BJP pulls through UP, Uttarkhand; pushes through Goa and Manipur

By Vijay Badhwar

Bharatiya Janata Party’s (BJP) astounding victory, especially in Uttar Pradesh, was remarkable given the large Muslim vote in the state – 14-18 per cent – which traditionally goes en bloc to parties other than the BJP. It swept the state with 312 seats, largest ever, that confounded political pundits even within the BJP who were, no doubt, flabbergasted with the outcome Modi wave brought.

BJP also won in its own right in Uttarkhand, deposing chief minister Harish Rawat who contested in two constituencies and lost in both. BJP won 57 seats opposed to Congress’ 11, two others going to independents.

BJP, however, elbowed its way in Goa and Manipur where it wasn’t the party with the largest number of seats. In Manipur, Congress won 28 seats compared to BJP’s 21, and in Goa they won 17 and 13 respectively, but with the help of independents and some complacency on the part of Congress, BJP claimed its right to form the governments with the help of independents.

In Punjab, voters revolted against the BJP’s unholy alliance with Akali Dal and thrashed them to a third place even behind Aam Aadmi Party’s (AAP) 20 seats. The Congress made a resolute comeback in Punjab with a thumping majority (77 seats) after eight years of alleged widespread corruption and mismanagement in the state.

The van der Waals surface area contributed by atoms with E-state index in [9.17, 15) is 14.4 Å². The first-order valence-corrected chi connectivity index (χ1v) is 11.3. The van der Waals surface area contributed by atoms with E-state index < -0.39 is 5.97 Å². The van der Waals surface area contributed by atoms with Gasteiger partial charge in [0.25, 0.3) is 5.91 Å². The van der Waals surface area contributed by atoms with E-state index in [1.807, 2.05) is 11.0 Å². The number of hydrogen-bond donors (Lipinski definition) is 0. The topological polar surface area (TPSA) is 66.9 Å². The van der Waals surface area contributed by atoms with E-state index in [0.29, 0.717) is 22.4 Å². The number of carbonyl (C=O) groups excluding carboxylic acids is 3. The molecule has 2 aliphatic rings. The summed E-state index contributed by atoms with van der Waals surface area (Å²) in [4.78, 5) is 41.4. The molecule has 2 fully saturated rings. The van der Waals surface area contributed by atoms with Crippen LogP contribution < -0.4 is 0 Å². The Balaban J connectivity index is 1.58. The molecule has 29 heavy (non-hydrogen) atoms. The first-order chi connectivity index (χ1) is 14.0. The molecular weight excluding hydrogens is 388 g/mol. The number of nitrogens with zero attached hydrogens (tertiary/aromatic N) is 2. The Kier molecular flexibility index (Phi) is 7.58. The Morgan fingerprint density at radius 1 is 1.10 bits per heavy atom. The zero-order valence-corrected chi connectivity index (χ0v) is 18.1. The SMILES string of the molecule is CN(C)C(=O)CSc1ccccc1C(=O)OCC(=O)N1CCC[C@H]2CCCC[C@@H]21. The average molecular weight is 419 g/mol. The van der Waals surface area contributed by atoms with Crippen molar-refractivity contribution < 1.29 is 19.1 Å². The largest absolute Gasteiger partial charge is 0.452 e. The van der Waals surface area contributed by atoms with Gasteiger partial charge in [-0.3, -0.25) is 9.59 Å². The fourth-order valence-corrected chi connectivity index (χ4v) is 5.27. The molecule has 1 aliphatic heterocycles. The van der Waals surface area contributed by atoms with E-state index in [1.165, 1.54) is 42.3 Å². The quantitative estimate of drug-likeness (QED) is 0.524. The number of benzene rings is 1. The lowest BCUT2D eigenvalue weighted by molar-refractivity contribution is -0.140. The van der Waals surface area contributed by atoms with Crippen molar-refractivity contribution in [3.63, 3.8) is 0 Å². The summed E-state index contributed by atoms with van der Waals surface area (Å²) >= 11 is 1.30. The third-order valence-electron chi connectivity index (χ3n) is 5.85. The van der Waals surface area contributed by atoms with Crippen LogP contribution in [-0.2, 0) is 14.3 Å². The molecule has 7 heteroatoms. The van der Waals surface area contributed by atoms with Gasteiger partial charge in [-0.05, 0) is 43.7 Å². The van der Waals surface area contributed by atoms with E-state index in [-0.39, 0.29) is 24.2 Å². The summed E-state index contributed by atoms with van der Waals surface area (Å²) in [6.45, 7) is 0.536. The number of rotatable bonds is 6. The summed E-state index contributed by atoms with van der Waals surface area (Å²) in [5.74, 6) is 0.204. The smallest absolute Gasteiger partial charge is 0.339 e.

All these BJP wins without declared leaders in any of the states was a premeditated strategy by the party that pitted the minnows against the giant de facto leader none other than Narendra Modi. They had no chance.

Not that the strategy is fail proof. It was criticised in the past when BJP lost the state election in Bihar last year. But it worked this time as BJP made gains in all states barring Punjab where its alliance with the Akali Dal was clearly unprincipled.

In UP, the two major contenders – Samajwadi Party (SP) and Bahujan Samaj Party (BSP) – divided the Muslim vote that benefitted the BJP. There have also been recent divisions within the SP, a falling out between the father and son, that would have directed a major proportion of their vote towards the BJP. Their alliance too with the Congress, that is now a tired party with a heir but not a leader, fell flat as the SP handed over 104 constituencies to Congress who simply could not match the energy of BJP campaigning.

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